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A toy twisted in the fire. == A toy was twisted in the fire. Options
Maggie Q
Posted: Wednesday, December 06, 2017 9:29:13 PM
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A toy twisted in the fire. == A toy was twisted in the fire.

Question 1: Do they mean the same thing? If not, what's the difference between them?

Question 2: my analysis: Active voice vs passive voice. In the first case, 'twisted' is in the active form . The toy was rotating by itself. In the second case, 'twisted' is in the passive form. Someone is rotating the toy. We don't know who that someone is, or the writer doesn't want to convey that information. Except for that, their meanings are more or less the same. RIGHT? :P
NKM
Posted: Wednesday, December 06, 2017 11:34:20 PM

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Not quite right, I think.

"Twist" can be either transitive or intransitive.

Intransitive: "A toy twisted" may mean that it simply turned (rotated) to a different position.

Transitive: "A toy was twisted" strongly suggests that it was deformed — a change of shape rather than of position.



When we say that a tree "twisted in the wind", we mean that it temporarily changed its shape but regained its original form after the wind stopped. If the deformation was permanent, we would say that it "was twisted by the wind."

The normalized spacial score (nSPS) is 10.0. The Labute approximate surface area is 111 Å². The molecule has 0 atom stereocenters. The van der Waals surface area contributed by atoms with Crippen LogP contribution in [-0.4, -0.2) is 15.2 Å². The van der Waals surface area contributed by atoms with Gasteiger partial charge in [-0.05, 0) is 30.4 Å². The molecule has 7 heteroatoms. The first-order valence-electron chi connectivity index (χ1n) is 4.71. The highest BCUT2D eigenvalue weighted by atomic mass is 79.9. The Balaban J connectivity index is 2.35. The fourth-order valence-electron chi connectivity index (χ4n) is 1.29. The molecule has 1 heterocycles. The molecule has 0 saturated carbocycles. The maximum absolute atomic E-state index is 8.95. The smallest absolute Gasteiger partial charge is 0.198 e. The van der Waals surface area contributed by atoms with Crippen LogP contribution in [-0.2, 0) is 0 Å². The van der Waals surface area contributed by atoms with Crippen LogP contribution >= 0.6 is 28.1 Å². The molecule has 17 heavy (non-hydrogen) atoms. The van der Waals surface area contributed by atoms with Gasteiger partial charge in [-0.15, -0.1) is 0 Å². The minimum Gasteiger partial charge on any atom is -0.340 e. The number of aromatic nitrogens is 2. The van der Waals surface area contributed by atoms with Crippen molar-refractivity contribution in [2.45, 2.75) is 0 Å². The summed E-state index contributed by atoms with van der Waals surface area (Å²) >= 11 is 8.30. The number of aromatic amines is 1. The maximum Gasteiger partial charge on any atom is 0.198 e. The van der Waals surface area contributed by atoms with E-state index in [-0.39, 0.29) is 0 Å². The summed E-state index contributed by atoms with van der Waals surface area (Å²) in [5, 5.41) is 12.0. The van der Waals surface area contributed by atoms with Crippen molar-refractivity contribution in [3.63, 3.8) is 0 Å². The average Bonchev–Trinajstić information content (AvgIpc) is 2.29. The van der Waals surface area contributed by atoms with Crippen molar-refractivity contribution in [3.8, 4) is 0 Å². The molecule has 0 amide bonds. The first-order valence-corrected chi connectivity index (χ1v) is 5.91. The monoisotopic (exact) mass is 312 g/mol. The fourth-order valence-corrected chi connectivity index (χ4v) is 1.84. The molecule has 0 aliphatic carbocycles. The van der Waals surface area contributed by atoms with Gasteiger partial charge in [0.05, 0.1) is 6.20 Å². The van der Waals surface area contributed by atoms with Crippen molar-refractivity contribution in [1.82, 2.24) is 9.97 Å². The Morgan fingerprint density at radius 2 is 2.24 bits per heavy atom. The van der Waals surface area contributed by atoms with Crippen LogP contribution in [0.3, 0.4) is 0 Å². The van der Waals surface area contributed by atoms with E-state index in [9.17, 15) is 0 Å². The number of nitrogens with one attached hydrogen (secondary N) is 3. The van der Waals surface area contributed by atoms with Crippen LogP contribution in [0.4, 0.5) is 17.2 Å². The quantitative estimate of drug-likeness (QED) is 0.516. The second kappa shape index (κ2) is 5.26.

Maggie Q
Posted: Thursday, December 07, 2017 2:15:29 AM
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Joined: 5/15/2017
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NKM wrote:
Not quite right, I think.

"Twist" can be either transitive or intransitive.

Intransitive: "A toy twisted" may mean that it simply turned (rotated) to a different position.

Transitive: "A toy was twisted" strongly suggests that it was deformed — a change of shape rather than of position.



When we say that a tree "twisted in the wind", we mean that it temporarily changed its shape but regained its original form after the wind stopped. If the deformation was permanent, we would say that it "was twisted by the wind."




thank you :)
papo_308
Posted: Thursday, December 07, 2017 3:10:46 AM
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The same question was asked two days ago:

http://forum.thefreedictionary.com/postst178160_question.aspx

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